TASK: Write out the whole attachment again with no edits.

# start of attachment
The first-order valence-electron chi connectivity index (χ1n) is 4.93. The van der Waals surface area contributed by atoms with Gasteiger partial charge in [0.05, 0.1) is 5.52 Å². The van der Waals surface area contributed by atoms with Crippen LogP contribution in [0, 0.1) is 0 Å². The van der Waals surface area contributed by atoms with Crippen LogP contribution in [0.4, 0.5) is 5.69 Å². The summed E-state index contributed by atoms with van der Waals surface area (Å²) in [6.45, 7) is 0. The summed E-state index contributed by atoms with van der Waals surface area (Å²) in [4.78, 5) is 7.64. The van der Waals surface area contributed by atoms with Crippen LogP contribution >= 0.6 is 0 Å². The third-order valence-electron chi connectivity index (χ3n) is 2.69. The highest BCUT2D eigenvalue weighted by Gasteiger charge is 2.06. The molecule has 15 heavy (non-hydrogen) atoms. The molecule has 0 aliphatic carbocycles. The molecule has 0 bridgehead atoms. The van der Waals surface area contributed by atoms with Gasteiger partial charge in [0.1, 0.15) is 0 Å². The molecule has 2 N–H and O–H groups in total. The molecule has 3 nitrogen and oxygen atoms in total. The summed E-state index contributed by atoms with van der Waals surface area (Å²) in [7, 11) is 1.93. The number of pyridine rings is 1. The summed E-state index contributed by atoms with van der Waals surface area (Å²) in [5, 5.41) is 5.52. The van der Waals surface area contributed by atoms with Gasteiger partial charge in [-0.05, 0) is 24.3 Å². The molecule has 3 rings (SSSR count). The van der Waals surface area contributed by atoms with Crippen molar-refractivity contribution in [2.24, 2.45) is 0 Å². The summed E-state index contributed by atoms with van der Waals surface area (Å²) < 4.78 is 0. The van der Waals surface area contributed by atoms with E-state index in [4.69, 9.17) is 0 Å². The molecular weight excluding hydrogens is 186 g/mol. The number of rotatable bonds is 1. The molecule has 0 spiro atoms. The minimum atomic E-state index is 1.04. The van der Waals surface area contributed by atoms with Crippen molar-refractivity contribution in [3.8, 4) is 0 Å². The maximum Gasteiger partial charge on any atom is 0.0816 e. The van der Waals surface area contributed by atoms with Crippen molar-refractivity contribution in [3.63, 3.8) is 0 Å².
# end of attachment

The first-order valence-electron chi connectivity index (χ1n) is 4.93. The van der Waals surface area contributed by atoms with Gasteiger partial charge in [0.05, 0.1) is 5.52 Å². The van der Waals surface area contributed by atoms with Crippen LogP contribution in [0, 0.1) is 0 Å². The van der Waals surface area contributed by atoms with Crippen LogP contribution in [0.4, 0.5) is 5.69 Å². The summed E-state index contributed by atoms with van der Waals surface area (Å²) in [6.45, 7) is 0. The summed E-state index contributed by atoms with van der Waals surface area (Å²) in [4.78, 5) is 7.64. The van der Waals surface area contributed by atoms with Crippen LogP contribution >= 0.6 is 0 Å². The third-order valence-electron chi connectivity index (χ3n) is 2.69. The highest BCUT2D eigenvalue weighted by Gasteiger charge is 2.06. The molecule has 15 heavy (non-hydrogen) atoms. The molecule has 0 aliphatic carbocycles. The molecule has 0 bridgehead atoms. The van der Waals surface area contributed by atoms with Gasteiger partial charge in [0.1, 0.15) is 0 Å². The molecule has 2 N–H and O–H groups in total. The molecule has 3 nitrogen and oxygen atoms in total. The summed E-state index contributed by atoms with van der Waals surface area (Å²) in [7, 11) is 1.93. The number of pyridine rings is 1. The summed E-state index contributed by atoms with van der Waals surface area (Å²) in [5, 5.41) is 5.52. The van der Waals surface area contributed by atoms with Gasteiger partial charge in [-0.05, 0) is 24.3 Å². The molecule has 3 rings (SSSR count). The van der Waals surface area contributed by atoms with Crippen molar-refractivity contribution in [2.24, 2.45) is 0 Å². The summed E-state index contributed by atoms with van der Waals surface area (Å²) < 4.78 is 0. The van der Waals surface area contributed by atoms with E-state index in [4.69, 9.17) is 0 Å². The molecular weight excluding hydrogens is 186 g/mol. The number of rotatable bonds is 1. The molecule has 0 spiro atoms. The minimum atomic E-state index is 1.04. The van der Waals surface area contributed by atoms with Crippen molar-refractivity contribution in [3.8, 4) is 0 Å². The maximum Gasteiger partial charge on any atom is 0.0816 e. The van der Waals surface area contributed by atoms with Crippen molar-refractivity contribution in [3.63, 3.8) is 0 Å².